From Robert Johnson and the macho posturing of “Me & The Devil Blues” to the boastful swagger of Jimi Hendrix’s “Voodoo Chile” isn’t a very long journey. Not chronologically or stylistically. To hear Jimi getting down & dirty on the acoustic guitar is to complete a full circle, from the Mississippi Delta to the South Saturn Delta and back again.
When Jimi would play the blues he wasn’t so much calling up riffs from memory as he was channeling the ghosts of Patton, Brown, Johnson and others working their wicked magic in tumbledown juke joints all across the south. Like the best of these Pre WW 2 bluesmen Jimi’s voice and guitar became one and the same, something at once both primodial and post modern. Hendrix brought the blues into the present without losing any of the urgecy, intensity or artistry which gives all good music it’s timelessness. Blues was just one of Jimi’s many influences.
From an early age Jimi soaked up the music around him just like a sponge. Jazz, Rock and Roll, Folk, Surf, Soul, Rhythm & Blues all became a part of his musical vocabulary. Having learned these styles until he could play them all backwards, forwards, blindfolded and in his sleep, he proceeded to then toss them out of the window and incorporate the shattered remnants into a style wholly, completely his own.
His influences included musical catalysts such as Robert Johnson, B.B. King, T- Bone Walker, Les Paul, Bo Diddley, John Lee Hooker, Chuck Berry, Link Wray, Muddy Waters, B.B King, Kenny Burrell, Albert Collins, Guitar Slim, Jimmy Nolen and many more. Taking the lessons he learned from these cats (showmanship as well as musical) he liberally mixed them with sheer volume, feedback, distortion & eastern drones. Topping that all off with his charismatic personality and raw talent and you have a combination that IMO can’t be beat.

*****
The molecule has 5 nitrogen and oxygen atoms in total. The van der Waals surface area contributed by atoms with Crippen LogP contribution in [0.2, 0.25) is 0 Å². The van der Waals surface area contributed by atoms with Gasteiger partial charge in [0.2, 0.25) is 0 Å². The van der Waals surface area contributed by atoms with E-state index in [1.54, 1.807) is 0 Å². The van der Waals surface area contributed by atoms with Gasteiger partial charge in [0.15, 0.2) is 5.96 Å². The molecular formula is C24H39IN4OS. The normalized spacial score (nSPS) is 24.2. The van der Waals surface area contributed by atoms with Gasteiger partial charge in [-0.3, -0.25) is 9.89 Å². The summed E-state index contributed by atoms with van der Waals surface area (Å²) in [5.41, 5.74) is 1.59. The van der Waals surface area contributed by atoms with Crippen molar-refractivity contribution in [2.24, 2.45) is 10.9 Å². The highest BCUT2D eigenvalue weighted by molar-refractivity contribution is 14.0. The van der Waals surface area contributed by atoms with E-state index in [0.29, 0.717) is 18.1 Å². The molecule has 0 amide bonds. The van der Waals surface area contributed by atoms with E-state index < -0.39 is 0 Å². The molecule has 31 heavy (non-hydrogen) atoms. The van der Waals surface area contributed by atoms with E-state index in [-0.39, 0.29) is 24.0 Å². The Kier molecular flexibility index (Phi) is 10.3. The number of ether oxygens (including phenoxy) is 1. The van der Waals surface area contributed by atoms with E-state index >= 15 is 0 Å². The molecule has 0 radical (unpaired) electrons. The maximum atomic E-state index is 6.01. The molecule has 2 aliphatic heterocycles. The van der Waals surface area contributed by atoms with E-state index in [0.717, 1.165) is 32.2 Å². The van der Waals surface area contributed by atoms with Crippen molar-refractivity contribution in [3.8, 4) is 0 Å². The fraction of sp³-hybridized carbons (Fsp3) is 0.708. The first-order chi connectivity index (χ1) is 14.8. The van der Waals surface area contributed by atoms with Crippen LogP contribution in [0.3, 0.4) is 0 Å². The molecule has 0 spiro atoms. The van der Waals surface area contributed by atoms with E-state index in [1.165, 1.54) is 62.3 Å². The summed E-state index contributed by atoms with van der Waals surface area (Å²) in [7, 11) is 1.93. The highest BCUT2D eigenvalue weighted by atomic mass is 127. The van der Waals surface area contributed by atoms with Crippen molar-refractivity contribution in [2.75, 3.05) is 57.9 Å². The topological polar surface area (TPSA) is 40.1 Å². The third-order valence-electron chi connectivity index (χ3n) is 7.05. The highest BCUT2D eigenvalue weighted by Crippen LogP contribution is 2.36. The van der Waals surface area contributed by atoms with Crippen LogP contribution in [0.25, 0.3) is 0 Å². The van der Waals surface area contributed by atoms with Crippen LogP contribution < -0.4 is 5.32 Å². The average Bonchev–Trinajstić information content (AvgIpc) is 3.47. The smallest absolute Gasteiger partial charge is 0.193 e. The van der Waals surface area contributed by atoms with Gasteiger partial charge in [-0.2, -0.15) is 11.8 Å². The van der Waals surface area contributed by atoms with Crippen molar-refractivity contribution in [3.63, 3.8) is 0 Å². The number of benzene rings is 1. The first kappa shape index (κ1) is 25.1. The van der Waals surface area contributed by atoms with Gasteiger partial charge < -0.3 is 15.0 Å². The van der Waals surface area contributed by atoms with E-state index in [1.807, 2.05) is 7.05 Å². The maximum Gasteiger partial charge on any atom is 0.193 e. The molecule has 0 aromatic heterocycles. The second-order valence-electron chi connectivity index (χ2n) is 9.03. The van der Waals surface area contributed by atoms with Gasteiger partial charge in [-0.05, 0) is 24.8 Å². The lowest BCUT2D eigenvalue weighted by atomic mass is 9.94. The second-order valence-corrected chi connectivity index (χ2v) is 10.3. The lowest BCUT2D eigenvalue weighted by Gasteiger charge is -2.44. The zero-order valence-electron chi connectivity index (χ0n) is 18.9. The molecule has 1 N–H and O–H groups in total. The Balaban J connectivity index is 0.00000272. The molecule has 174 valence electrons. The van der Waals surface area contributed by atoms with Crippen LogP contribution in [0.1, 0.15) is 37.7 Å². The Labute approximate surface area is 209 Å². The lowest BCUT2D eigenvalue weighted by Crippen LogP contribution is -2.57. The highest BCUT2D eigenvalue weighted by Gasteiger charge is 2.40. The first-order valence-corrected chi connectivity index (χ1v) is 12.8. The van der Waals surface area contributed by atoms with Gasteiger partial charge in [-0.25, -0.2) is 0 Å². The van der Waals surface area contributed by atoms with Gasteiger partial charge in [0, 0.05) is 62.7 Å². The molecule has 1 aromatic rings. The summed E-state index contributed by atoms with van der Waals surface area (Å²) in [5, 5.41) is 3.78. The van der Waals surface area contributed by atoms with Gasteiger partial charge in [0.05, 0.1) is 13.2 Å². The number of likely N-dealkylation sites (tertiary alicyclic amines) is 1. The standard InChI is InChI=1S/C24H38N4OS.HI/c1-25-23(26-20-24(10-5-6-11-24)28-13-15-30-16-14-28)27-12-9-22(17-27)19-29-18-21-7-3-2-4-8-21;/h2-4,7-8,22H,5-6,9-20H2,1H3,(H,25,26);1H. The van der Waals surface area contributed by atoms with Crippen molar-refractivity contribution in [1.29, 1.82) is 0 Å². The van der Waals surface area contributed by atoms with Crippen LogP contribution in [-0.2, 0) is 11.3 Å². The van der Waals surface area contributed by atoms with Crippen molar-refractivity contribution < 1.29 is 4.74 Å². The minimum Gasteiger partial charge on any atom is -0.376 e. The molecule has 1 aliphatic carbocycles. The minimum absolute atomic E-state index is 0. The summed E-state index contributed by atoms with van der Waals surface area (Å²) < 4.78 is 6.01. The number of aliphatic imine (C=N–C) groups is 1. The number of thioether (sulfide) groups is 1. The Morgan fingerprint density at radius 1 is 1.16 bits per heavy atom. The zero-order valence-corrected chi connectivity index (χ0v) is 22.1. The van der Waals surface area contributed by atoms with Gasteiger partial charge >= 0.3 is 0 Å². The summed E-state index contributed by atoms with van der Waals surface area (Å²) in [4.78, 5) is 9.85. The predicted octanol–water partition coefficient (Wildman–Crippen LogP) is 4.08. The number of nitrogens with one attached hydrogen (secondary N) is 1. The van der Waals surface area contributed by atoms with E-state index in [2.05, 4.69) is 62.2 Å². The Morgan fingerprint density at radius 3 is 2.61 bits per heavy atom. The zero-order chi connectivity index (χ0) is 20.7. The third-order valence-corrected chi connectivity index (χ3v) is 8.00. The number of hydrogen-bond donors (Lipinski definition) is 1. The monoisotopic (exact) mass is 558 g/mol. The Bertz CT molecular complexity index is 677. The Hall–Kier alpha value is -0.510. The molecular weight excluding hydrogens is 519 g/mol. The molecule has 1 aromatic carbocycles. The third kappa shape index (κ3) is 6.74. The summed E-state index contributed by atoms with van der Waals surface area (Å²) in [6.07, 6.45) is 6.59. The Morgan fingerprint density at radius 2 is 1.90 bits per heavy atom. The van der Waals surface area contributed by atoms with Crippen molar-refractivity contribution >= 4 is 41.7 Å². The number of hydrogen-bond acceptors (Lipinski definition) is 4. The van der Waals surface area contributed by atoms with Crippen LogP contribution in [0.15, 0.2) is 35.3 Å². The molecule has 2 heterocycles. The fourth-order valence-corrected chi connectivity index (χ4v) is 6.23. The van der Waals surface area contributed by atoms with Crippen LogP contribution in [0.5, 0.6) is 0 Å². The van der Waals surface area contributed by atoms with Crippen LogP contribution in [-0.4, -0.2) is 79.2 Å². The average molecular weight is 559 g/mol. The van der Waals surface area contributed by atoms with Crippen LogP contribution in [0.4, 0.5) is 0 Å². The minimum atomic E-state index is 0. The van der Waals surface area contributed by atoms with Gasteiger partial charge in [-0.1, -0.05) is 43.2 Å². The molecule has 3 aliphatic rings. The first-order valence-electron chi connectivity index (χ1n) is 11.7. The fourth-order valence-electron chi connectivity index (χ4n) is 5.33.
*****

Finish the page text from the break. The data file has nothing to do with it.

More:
To give credit where credits due, Jimmy Page, Lou Reed, Jeff Beck, Mike Bloomfield and a handful of others had been experimenting with distortion, feedback, volume and other effects before Hendrix burst onto the international scene with his LP “Are You Experienced?” in 1967. But Jimi combined all these and more causing a serious re-evaluation by all guitar players on the scene, forever changing the way that the guitar would be approached. His influence has reached further into the musical psyche than anyone ever has before or since.
It can and has been argued, ad nauseum, that he wasn’t really that good of a player, that there are others faster, cleaner,etc. This may or may not be. It is a matter of personal taste and to argue it is a moot point. What is undeniable though, is the fact that no one else has been so widely copied,admired, covered and name checked by so many different guitar players from so many different points in the musical spectrum. From Rock to Reggae, Punk to Funk, Hillbilly to Hip Hop, Heavy Metal to Jazz his influence shines through to this day.
I’m not trying to convince anyone here that he is the best guitarist of all time (he isn’t even MY favorite, I’m kinda partial to Earl Hooker, Ira from Yo La Tengo, Lou Reed, Hubert Sumlin and Johnny Guitar Watson as far as favorites go) and I’m not trying to take away any accomplishment from the many talented players past or present. I’m just hoping to show, with some degree of clarity and conviction, that Hendrix’s influence has been felt by more people, in more disparate genres than anyone else has up to this point in time.Powered by Sidelines